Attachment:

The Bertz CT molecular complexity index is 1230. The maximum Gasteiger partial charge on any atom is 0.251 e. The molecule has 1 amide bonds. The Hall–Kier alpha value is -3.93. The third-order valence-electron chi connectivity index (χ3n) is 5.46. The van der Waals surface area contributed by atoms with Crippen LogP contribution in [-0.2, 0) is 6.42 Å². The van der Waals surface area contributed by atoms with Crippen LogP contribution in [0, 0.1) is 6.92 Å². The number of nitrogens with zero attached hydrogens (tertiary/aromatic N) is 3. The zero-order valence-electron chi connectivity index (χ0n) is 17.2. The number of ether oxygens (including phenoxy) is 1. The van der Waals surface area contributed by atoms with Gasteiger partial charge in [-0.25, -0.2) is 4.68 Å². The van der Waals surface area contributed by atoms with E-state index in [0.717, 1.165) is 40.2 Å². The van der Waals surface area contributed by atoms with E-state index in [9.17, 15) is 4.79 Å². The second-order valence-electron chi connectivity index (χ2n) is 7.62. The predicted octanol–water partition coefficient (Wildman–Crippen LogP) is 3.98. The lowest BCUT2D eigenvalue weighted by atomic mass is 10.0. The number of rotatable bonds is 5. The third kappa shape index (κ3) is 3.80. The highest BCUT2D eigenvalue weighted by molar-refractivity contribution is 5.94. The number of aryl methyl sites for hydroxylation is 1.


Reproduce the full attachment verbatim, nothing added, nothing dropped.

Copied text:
The Bertz CT molecular complexity index is 1230. The maximum Gasteiger partial charge on any atom is 0.251 e. The molecule has 1 amide bonds. The Hall–Kier alpha value is -3.93. The third-order valence-electron chi connectivity index (χ3n) is 5.46. The van der Waals surface area contributed by atoms with Crippen LogP contribution in [-0.2, 0) is 6.42 Å². The van der Waals surface area contributed by atoms with Crippen LogP contribution in [0, 0.1) is 6.92 Å². The number of nitrogens with zero attached hydrogens (tertiary/aromatic N) is 3. The zero-order valence-electron chi connectivity index (χ0n) is 17.2. The number of ether oxygens (including phenoxy) is 1. The van der Waals surface area contributed by atoms with Gasteiger partial charge in [-0.25, -0.2) is 4.68 Å². The van der Waals surface area contributed by atoms with E-state index in [0.717, 1.165) is 40.2 Å². The van der Waals surface area contributed by atoms with E-state index in [9.17, 15) is 4.79 Å². The second-order valence-electron chi connectivity index (χ2n) is 7.62. The predicted octanol–water partition coefficient (Wildman–Crippen LogP) is 3.98. The lowest BCUT2D eigenvalue weighted by atomic mass is 10.0. The number of rotatable bonds is 5. The third kappa shape index (κ3) is 3.80. The highest BCUT2D eigenvalue weighted by molar-refractivity contribution is 5.94. The number of aryl methyl sites for hydroxylation is 1.